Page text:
Utah State Beekeeper Introduces AI to the Hive
Tom Spendlove posted on June 18, 2019 |

Vladimir Kulykin is a computer engineer from Utah State University who spends a lot of his time as a beekeeper. In 2017 he developed the BeePi system for monitoring beehives and worked to share the data with the world. Kulykin says that loss for beekeepers is averaging 25% to 50% each year, and that beekeepers are constantly fighting issues of equipment cost, bee packages, maintenance and transportation. His theory is that autonomous hive monitors can build a database that can help the beekeeping community without disrupting hives with invasive inspections, and allow large scale keepers to monitor their hives remotely. Vladimir is back with a the second phase of his project called BeePi: Honeybees Meet AI: Stage 2, and running a Kickstarter campaign to fund the new initiative.

Stage 2 of the project has a great vision – Kulykin wants to transform the hives into “immobile robots” that use AI monitoring to safeguard the health of his bee colonies. The project will build five more monitors, create an omnidirectional bee traffic algorithm, and incorporate multiple sensors. The campaign presents the idea that the best monitoring systems will likely need multiple sensors to more closely resemble the decisions that a human beekeeper would make. The chemoreceptor sensors are the main new sensors planned for integration in this phase. Sensor data is being collected and then checked against data from human beekeepers to find correlations and deviations. The last part of Phase 2 will be sharing the terrabytes of data that will be collected over the coming years. Kulykin says that the data needs to be analyzed, and eventually replicated, by multiple sources to become a great citizen scientist project. He says beekeeping is local and the open source commitment to both hardware and software means that beekeepers at any location can use the principles from BeePi to build their own monitors and databases.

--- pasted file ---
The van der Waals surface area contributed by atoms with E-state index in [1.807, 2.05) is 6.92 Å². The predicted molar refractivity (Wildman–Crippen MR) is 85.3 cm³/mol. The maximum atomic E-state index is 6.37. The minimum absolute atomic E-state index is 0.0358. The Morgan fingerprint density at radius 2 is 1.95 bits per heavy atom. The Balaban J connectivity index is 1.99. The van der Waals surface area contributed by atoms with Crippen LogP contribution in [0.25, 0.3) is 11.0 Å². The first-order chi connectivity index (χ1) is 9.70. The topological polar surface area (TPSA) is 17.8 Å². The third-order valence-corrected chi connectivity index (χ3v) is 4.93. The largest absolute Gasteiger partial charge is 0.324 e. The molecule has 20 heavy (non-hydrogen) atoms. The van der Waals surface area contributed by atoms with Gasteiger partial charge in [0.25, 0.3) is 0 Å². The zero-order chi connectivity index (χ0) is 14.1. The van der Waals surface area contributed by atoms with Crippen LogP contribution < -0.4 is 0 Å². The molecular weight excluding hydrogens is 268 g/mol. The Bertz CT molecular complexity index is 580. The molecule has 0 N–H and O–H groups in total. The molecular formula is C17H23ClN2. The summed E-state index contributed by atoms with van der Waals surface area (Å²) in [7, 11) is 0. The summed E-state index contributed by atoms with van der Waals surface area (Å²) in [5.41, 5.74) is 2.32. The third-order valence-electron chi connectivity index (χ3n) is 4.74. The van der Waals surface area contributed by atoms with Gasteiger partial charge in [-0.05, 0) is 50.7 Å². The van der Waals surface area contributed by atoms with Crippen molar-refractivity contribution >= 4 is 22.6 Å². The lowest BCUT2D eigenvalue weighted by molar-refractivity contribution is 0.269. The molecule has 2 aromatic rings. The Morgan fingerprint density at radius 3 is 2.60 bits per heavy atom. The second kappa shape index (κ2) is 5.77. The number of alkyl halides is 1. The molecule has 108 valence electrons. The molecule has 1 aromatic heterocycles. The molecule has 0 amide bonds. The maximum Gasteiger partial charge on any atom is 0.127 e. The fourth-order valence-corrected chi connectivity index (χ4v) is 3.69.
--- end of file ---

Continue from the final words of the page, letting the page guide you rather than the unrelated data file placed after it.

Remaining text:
Shrinking bee populations are one of the many issues that sustainability conscious engineers are fighting, and it’s comforting to know that Vladimir Kulykin is working to create usable data sets for current and future generations of beekeeper. The campaign has not yet met its goal and ends on August 7, 2019.






















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